A plea to the SEC for Section 1504 rules — stand up to Big Oil
After four decades of tyrannical rule by Col. Muammar el-Qaddafi, financed largely by our country’s oil wealth, Libyans have taken steps this summer toward a true democracy. Last month, we got to vote in legislative elections, and this month we experienced the first peaceful transfer of power, from the Transitional National Council to a new national assembly, in our country’s modern history.
While we are grateful to the Western countries that helped us topple Colonel Qaddafi last year, something perverse is happening in those countries now. Oil industry lobbyists are using their influence in Washington and Brussels to try to undermine transparency measures that could help prevent future tyrants from emerging. That must not be allowed to happen…
If we are to transform Libya, we must not only investigate the past but also reform the whole relationship between the energy industry and our government. We need to ensure that bidding is fair and open, that deals are transparent and aboveboard and that revenues are used properly. Public disclosure and legislative oversight of contracts and payments are crucial.
We cannot meet these goals without help from abroad. Colonel Qaddafi’s rule depended on the collusion of powerful foreign allies who would turn a blind eye to blatant corruption deals involving international oil companies and his regime.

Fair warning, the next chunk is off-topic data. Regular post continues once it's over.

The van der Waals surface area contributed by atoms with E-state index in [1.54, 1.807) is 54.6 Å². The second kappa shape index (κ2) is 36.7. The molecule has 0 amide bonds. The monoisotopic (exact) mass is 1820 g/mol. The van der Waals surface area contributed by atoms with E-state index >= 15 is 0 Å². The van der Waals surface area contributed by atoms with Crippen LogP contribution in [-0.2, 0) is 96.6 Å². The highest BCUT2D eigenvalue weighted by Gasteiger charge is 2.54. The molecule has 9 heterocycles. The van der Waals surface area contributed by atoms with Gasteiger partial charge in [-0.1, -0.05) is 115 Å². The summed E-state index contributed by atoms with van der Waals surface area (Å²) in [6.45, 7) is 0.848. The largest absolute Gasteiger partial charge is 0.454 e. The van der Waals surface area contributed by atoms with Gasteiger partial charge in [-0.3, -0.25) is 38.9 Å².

The Dodd-Frank overhaul of Wall Street regulations…included a provision, Section 1504, that requires American and foreign companies that are registered with the Securities and Exchange Commission to disclose — country by country and project by project — how much they pay governments around the world for access to their oil, natural gas and minerals…
…The commission has yet to finalize the rules but is scheduled to take up the matter on Wednesday, at a hearing in Washington. Some of the world’s largest oil and gas companies — along with industry groups like the American Petroleum Institute — are trying to water down the regulations or delay them from taking effect. Some are proposing to exempt resource-extracting companies from having to comply if a foreign government objects, an idea I think of as a “tyrant’s veto.” The industry also claims that complying with the tough disclosure requirements will be costly and may place companies at a competitive disadvantage — but these arguments have been thoroughly discredited, making it hard not to conclude that many would simply prefer to carry on operating in secret…
Having helped Libya to overthrow a tyrant, the United States and the European Union can now help win the peace — by committing themselves to strong transparency standards for energy companies. In Libya, we don’t want our oil resources to bolster new tyrants, and the world shouldn’t either. When tyrants control energy supplies and gun down their own citizens, they invite only rebellion, military intervention and oil-supply shocks. We want a stable, prosperous country under the rule of law, in which citizens benefit from their natural resources and hold their leaders to account.
As a Libyan patriot, Najwa al-Beshti wants the SEC to ignore lobbying from the oil, gas and mineral industries and to issue the requested rules for Section 1504.